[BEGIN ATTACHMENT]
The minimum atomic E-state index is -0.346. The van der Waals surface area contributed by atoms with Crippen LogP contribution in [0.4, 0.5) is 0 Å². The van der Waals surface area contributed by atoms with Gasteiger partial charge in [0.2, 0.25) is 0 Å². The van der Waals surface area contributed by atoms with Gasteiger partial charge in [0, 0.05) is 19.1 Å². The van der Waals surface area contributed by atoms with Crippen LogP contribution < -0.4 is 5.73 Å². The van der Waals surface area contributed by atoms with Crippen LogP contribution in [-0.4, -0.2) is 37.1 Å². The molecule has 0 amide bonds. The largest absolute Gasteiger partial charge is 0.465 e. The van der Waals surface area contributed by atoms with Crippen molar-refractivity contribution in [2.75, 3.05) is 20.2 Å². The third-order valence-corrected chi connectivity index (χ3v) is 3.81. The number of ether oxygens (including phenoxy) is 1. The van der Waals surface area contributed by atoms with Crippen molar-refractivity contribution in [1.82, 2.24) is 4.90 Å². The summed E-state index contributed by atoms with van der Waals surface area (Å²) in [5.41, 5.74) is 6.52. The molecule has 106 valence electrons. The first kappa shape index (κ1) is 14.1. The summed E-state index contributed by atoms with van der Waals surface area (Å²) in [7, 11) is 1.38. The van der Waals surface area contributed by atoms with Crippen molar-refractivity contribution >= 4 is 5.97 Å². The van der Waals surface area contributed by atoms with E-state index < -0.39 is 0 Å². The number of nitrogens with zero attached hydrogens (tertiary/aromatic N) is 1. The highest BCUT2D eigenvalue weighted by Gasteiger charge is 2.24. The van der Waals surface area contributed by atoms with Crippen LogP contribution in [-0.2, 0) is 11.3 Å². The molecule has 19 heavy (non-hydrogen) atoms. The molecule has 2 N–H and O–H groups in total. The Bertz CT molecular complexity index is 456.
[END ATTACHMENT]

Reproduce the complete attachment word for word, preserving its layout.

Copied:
The minimum atomic E-state index is -0.346. The van der Waals surface area contributed by atoms with Crippen LogP contribution in [0.4, 0.5) is 0 Å². The van der Waals surface area contributed by atoms with Gasteiger partial charge in [0.2, 0.25) is 0 Å². The van der Waals surface area contributed by atoms with Gasteiger partial charge in [0, 0.05) is 19.1 Å². The van der Waals surface area contributed by atoms with Crippen LogP contribution < -0.4 is 5.73 Å². The van der Waals surface area contributed by atoms with Crippen LogP contribution in [-0.4, -0.2) is 37.1 Å². The molecule has 0 amide bonds. The largest absolute Gasteiger partial charge is 0.465 e. The van der Waals surface area contributed by atoms with Crippen molar-refractivity contribution in [2.75, 3.05) is 20.2 Å². The third-order valence-corrected chi connectivity index (χ3v) is 3.81. The number of ether oxygens (including phenoxy) is 1. The van der Waals surface area contributed by atoms with Crippen molar-refractivity contribution in [1.82, 2.24) is 4.90 Å². The summed E-state index contributed by atoms with van der Waals surface area (Å²) in [5.41, 5.74) is 6.52. The molecule has 106 valence electrons. The first kappa shape index (κ1) is 14.1. The summed E-state index contributed by atoms with van der Waals surface area (Å²) in [7, 11) is 1.38. The van der Waals surface area contributed by atoms with Crippen molar-refractivity contribution >= 4 is 5.97 Å². The van der Waals surface area contributed by atoms with E-state index < -0.39 is 0 Å². The number of nitrogens with zero attached hydrogens (tertiary/aromatic N) is 1. The highest BCUT2D eigenvalue weighted by Gasteiger charge is 2.24. The van der Waals surface area contributed by atoms with Crippen LogP contribution in [-0.2, 0) is 11.3 Å². The molecule has 19 heavy (non-hydrogen) atoms. The molecule has 2 N–H and O–H groups in total. The Bertz CT molecular complexity index is 456.